Luring Butterflies with Late Bloomers


by Karen Weiland, Advanced Master Gardener



There are many plants other than the traditional garden mums that save their best show for last.  You can extend the flowering season by adding a few of these “late bloomers” to your garden and at the same time provide nectar for traveling butterflies.  We usually see most of the butterflies in the spring and summer, but many still have a very big need for nectar in the fall.

Monarchs migrate thousands of miles and need good nectar sources along their travels to successfully arrive at their southern sites such as Mexico and California.  Many other butterflies overwinter in various stages of life.  Some overwinter as eggs, and the adults that lay them need an extra Monarchnutritional boost at the end of the season to produce large quantities of healthy eggs that can get through the winter.

To make your backyard attractive to butterflies try to select plants with orange, red, purple, yellow and pink flowers.  Bigger isn’t always better when selecting plants.  Lantana, sedum and pentas, which have short tubed flowers, are especially effective because it is easy for the butterflies to reach the nectar.  A bigger flower can sometimes yield less nectar than something with a smaller blossom.  Butterflies prefer a larger grouping of flowers where they can linger over a meal rather than fly from one solitary plant to another.  Most flowers or plants that attract butterflies need about 6 hours of sunlight each day.

Monarchs cannot survive without milkweek. The flowers are a source of nectar for the adults, they lay their eggs on the leaves and their caterpillars will only eat plants in the milkweed family.

Sedums are easy to grow and like poor gravelly soils with lots of sun and good drainage.  The burnt red blooms of Autumn Joy sedum will add an intense punch of color and will make an excellent focal point in the fall garden.  Black eyed Susan is an easy care plant that keeps on giving from mid-summer through fall.  Asters have daisy like blooms.  Pinch them back during the early growing season and they will produce a compact mound of flowers.  Grow these butterfly magnets with Joe Pye weed and purple top verbena.  Salvia produce long tubular flowers that bloom until the first hard frost.  A favorite of butterflies is Lantana which have clusters of small tubular flowers and last well into the fall.  Although they are not hardy to our winters, Pentas’ clusters of star shaped flowers are great for growing in beds and borders or even containers on the patio.  The deciduous shrub, Dark Night Bluebeard, produces bunches of deep blue flowers with silvery green leaves.  It is hardy in zones 5-9 and once established, is drought tolerant.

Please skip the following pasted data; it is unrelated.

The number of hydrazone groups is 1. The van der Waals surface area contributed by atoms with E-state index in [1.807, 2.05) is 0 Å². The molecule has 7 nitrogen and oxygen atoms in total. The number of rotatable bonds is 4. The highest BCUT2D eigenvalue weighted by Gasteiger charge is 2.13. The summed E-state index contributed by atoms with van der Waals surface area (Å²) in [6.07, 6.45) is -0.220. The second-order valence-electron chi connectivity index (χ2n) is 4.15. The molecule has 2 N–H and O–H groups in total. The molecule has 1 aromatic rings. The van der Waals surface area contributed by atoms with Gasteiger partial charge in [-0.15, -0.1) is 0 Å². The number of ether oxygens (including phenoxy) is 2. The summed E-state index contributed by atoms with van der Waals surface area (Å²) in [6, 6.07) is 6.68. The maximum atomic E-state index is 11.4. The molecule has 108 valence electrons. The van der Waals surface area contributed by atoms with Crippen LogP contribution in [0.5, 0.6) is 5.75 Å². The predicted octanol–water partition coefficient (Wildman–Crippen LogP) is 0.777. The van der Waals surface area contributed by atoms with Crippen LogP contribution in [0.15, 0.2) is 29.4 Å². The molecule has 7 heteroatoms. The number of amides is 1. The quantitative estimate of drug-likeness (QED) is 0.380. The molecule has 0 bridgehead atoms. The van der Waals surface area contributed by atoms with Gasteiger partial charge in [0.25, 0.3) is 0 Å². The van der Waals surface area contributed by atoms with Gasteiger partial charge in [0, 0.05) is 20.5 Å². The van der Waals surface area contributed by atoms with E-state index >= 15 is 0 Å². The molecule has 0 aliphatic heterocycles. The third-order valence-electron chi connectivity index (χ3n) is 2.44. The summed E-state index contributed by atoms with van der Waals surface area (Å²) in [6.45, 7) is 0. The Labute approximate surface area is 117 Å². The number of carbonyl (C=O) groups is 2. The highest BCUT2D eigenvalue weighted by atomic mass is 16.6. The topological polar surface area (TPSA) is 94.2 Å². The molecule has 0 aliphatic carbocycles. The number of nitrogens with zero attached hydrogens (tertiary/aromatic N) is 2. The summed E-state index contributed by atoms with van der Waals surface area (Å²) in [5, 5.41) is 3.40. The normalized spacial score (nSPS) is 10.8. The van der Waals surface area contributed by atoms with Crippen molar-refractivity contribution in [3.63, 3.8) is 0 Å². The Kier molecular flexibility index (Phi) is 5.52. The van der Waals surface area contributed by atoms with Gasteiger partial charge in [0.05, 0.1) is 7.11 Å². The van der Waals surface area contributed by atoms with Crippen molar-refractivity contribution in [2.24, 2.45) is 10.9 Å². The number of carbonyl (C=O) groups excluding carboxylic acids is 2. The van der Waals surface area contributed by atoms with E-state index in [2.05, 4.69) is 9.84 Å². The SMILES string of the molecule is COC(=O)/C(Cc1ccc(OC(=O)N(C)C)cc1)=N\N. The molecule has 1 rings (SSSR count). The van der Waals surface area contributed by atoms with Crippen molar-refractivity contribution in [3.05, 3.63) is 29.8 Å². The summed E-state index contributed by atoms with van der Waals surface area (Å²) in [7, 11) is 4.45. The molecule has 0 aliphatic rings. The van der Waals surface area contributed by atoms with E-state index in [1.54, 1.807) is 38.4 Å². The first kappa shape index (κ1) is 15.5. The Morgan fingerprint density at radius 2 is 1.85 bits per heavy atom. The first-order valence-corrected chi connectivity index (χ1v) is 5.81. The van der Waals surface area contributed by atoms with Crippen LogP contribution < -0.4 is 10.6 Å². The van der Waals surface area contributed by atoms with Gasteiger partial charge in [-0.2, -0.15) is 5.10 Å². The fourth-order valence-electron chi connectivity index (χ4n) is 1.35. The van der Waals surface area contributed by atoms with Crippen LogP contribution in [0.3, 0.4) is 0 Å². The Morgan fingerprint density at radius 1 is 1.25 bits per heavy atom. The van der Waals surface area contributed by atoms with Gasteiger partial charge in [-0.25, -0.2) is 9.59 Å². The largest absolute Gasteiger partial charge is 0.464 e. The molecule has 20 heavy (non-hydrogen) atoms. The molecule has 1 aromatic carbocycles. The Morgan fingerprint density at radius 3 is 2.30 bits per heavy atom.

A butterflies thin wings will appreciate a place that is sheltered from the wind and a shallow pot with a sand covered bottom and a small amount of water placed among the flowers would certainly be a signal to them that you have laid out the welcome mat.

Adding some of these plants to your garden will hopefully bring you lots of colorful “winged” activity well into the fall.


As always, Happy Gardening!

More information about gardening and related subjects is available online at  The Purdue University Cooperative Extension Service can be reached at 499-6334 in LaGrange Co., 636-2111 in Noble Co., 925-2562 in DeKalb Co. and 668-1000 in Steuben Co.


Bulb Planting and Care

    by Karen Weiland, Advanced Master Gardener     Fall is the best time to plant hardy, spring blooming bulbs and properly preparing the planting site is a must.  Good soil drainage is important to healthy bulb life so if your soil contains clay, amending it with some compost, peat moss or other organic …

Read More >

10 Ways To Unplug In Shipshewana, Indiana

You see evidence of this every day, more and more people are spending more time on their phones and less talking to an actual human. And in many vacation destinations, adding more digital technology can make trip experiences less personable and more about being quick. Shipshewana is one of the few exceptions to that trend, …

Read More >

Dividing Perennials

  by Karen Weiland, Advanced Master Gardener       One of the maintenance chores of growing perennials is that of dividing them when needed.  There is no set time to do it.  Some may need it every 3 – 5 years, some 8 – 10 years and some would rather not have you touch …

Read More >

Get your official copy of our

Destination Guide

Request Printed Guide

View E-Guide

Stay informed and sign up for the


Sign Up